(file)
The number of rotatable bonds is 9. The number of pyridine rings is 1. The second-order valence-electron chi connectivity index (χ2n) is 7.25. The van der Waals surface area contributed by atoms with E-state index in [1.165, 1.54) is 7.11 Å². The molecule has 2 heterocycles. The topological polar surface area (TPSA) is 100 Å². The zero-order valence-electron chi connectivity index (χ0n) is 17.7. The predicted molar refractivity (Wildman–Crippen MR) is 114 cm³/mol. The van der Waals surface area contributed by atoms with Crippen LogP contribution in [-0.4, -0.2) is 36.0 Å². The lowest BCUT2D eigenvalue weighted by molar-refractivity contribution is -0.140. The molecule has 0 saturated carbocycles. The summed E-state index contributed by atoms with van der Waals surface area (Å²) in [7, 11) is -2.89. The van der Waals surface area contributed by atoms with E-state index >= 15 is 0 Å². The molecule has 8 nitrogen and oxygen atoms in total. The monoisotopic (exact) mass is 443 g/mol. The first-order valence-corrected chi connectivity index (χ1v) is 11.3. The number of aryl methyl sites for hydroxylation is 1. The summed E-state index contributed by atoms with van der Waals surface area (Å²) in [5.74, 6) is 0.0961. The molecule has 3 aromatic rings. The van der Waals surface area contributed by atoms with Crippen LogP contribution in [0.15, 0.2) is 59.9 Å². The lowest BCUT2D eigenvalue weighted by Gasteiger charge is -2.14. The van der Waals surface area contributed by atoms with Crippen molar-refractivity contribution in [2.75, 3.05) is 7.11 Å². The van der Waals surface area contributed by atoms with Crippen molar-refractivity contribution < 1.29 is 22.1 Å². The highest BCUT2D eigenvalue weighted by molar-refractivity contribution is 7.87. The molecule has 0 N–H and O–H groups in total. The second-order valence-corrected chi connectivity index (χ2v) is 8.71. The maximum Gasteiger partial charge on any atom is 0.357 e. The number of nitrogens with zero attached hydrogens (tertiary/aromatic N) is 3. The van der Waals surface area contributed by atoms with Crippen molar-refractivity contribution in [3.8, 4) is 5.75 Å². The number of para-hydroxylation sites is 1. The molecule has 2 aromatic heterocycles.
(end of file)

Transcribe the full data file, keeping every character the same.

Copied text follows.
The number of rotatable bonds is 9. The number of pyridine rings is 1. The second-order valence-electron chi connectivity index (χ2n) is 7.25. The van der Waals surface area contributed by atoms with E-state index in [1.165, 1.54) is 7.11 Å². The molecule has 2 heterocycles. The topological polar surface area (TPSA) is 100 Å². The zero-order valence-electron chi connectivity index (χ0n) is 17.7. The predicted molar refractivity (Wildman–Crippen MR) is 114 cm³/mol. The van der Waals surface area contributed by atoms with Crippen LogP contribution in [-0.4, -0.2) is 36.0 Å². The lowest BCUT2D eigenvalue weighted by molar-refractivity contribution is -0.140. The molecule has 0 saturated carbocycles. The summed E-state index contributed by atoms with van der Waals surface area (Å²) in [7, 11) is -2.89. The van der Waals surface area contributed by atoms with E-state index >= 15 is 0 Å². The molecule has 8 nitrogen and oxygen atoms in total. The monoisotopic (exact) mass is 443 g/mol. The first-order valence-corrected chi connectivity index (χ1v) is 11.3. The number of aryl methyl sites for hydroxylation is 1. The summed E-state index contributed by atoms with van der Waals surface area (Å²) in [5.74, 6) is 0.0961. The molecule has 3 aromatic rings. The van der Waals surface area contributed by atoms with Crippen LogP contribution in [0.15, 0.2) is 59.9 Å². The lowest BCUT2D eigenvalue weighted by Gasteiger charge is -2.14. The van der Waals surface area contributed by atoms with Crippen molar-refractivity contribution in [2.75, 3.05) is 7.11 Å². The van der Waals surface area contributed by atoms with Crippen molar-refractivity contribution < 1.29 is 22.1 Å². The highest BCUT2D eigenvalue weighted by molar-refractivity contribution is 7.87. The molecule has 0 N–H and O–H groups in total. The second-order valence-corrected chi connectivity index (χ2v) is 8.71. The maximum Gasteiger partial charge on any atom is 0.357 e. The number of nitrogens with zero attached hydrogens (tertiary/aromatic N) is 3. The van der Waals surface area contributed by atoms with Crippen molar-refractivity contribution in [3.8, 4) is 5.75 Å². The number of para-hydroxylation sites is 1. The molecule has 2 aromatic heterocycles.